Preview: Filmic, A Festival of Film & Music
Whether it filled you with rapture or ennui, by far the stupidest reaction to The Artist was that of several cinemagoers at a Liverpool Odeon, who demanded ticket refunds upon discovering that Michael Hazanavicius’ nostalgic awards-charmer was a silent movie. But of course, Scouse philistinism aside, the fact is that it isn’t actually silent – a detail to which Ludovic Bource’s Oscar nomination for Best Original Score is testament. Indeed, the term ‘silent cinema’ has always been a misnomer, ever since the advent of projected film as a form of public entertainment. Whether it was just a bloke with a piano, a small band, or even a full-scale orchestra in some of the most upmarket picture palaces, film was always accompanied by music. And when the first feature-length film with synchronised sound was made – 1927’s The Jazz Singer – it was a musical.
From its very inception, then, music has been intrinsic to the experience of what is commonly regarded as a visual medium; something the lovely folks at both the Watershed and St George’s in Bristol have decided is worthy of a two month season of events they’re calling Filmic. Starting this weekend, the season is focused on the work of two of the greatest film composers: Ennio Morricone, without whose searing, anachronistic electric guitars and ironic sound effect-laden scores the spaghetti western would be entirely inconceivable, and Michel Legrand, whose beguiling Gallic melodies lace such French New Wave classics as Cléo from 5 to 7 and A Woman is a Woman, and many more besides.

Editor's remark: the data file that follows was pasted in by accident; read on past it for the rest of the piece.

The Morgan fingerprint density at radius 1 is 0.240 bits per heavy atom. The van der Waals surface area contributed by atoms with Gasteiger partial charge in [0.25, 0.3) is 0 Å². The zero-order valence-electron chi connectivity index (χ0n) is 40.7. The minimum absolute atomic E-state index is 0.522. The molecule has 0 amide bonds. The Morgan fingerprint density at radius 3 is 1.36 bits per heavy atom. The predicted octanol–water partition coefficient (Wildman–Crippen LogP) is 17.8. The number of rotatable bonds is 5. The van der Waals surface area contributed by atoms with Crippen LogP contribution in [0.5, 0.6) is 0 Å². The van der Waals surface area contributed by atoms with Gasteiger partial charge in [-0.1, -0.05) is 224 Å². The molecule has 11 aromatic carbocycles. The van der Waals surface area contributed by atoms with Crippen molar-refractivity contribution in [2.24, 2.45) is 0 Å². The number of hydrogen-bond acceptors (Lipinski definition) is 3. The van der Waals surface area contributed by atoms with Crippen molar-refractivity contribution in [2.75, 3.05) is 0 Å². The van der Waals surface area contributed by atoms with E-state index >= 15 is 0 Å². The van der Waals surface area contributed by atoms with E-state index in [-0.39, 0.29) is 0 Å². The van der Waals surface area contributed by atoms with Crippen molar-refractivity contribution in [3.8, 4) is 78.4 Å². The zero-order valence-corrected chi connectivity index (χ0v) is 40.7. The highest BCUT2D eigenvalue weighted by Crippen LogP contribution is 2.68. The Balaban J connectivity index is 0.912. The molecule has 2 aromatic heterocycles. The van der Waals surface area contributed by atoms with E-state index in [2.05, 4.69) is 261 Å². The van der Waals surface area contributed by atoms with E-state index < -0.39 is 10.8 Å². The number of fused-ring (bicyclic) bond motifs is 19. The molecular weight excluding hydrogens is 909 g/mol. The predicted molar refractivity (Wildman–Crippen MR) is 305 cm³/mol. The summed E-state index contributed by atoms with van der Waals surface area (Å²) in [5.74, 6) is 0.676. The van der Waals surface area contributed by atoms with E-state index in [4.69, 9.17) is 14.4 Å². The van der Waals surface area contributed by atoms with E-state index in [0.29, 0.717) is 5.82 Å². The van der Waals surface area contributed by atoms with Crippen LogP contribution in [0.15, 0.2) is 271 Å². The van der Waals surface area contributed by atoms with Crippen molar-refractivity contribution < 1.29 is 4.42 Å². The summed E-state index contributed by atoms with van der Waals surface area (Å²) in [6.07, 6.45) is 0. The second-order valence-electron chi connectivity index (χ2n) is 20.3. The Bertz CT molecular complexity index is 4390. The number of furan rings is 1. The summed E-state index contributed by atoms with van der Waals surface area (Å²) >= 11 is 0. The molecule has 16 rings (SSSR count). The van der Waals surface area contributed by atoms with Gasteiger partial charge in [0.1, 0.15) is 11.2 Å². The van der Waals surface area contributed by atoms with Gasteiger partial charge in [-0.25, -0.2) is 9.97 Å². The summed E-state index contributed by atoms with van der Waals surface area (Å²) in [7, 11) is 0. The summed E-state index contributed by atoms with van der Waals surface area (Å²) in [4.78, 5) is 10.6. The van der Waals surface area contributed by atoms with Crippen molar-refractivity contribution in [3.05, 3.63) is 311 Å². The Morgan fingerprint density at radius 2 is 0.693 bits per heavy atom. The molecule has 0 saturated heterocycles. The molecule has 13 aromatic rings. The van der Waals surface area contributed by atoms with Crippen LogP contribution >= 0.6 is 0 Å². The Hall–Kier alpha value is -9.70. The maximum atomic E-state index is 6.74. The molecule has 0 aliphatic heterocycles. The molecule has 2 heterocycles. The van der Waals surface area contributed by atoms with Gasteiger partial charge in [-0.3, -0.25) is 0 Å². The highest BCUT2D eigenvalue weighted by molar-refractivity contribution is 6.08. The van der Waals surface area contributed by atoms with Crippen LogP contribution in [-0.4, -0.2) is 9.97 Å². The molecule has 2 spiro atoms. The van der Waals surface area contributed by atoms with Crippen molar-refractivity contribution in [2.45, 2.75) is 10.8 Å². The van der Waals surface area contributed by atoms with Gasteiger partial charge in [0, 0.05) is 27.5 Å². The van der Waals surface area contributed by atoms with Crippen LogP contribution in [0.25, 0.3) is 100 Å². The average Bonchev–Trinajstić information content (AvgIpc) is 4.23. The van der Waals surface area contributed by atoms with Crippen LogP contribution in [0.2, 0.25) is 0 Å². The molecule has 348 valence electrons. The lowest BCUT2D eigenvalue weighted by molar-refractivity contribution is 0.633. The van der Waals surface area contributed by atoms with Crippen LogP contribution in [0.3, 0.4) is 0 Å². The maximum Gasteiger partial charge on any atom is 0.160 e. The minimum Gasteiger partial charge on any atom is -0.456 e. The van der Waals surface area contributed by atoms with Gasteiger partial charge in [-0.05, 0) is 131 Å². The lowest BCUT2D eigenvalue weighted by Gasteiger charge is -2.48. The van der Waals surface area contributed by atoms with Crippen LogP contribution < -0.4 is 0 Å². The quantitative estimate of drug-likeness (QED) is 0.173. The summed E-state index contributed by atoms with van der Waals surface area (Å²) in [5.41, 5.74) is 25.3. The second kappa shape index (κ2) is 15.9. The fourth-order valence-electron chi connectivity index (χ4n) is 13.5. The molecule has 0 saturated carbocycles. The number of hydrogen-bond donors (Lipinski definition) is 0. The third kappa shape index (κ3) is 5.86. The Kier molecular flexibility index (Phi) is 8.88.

Our picks of the season include Sergio Leone’s magnificent Once Upon A Time in The West, a knotty tale of revenge which pits Charles Bronson’s enigmatic harmonica-playing stranger against Henry Fonda’s blue-eyed sadist, propelled throughout by the kind of typically stirring score that helped Morricone and Leone redefine the Western. Here’s a spoiler-free clip of the film’s glorious, drawn-out showdown – you can see the whole thing in all it’s 175-minute majesty at the Watershed on Sunday 26 February.
The other standout highlight is Michel Legrand himself in concert at St George’s on Saturday 31 March, where he’ll be performing a selection of his finest compositions for film. As a taster, here’s the finale of Jacques Demy’s wonderfully parodic New Wave musical The Umbrellas of Cherbourg, featuring a Legrand score that beats you round the face with its crushingly bittersweet loveliness.
And if that wasn’t enough to get you inspired, I leave you with a quote from American philosopher Suzanne K. Langer, whose fascinating musings upon the evocative capacity of music might provide us with one way of thinking about how much all those treasured cinematic moments are predicated upon the powerful interaction of music and film:
‘The tonal structures we call ‘music’ bear a close logical similarity to the forms of human feeling – forms of growth and of attenuation, flowing and stowing, conflict and resolution, speed, arrest, terrific excitement, calm or subtle activation or dreamy lapses – not joy and sorrow perhaps, but the poignancy of both – the greatness and brevity and eternal passing of everything vitally felt. Such is the pattern, or logical form, of sentience; and the pattern of music is that same form worked out in pure measures, sound and silence. Music is a tonal analogue of emotive life.’
Filmic begins on Sunday 5 February and runs until Saturday 31 March, at both The Watershed and St George’s, Bristol. Further info and full list of events available here.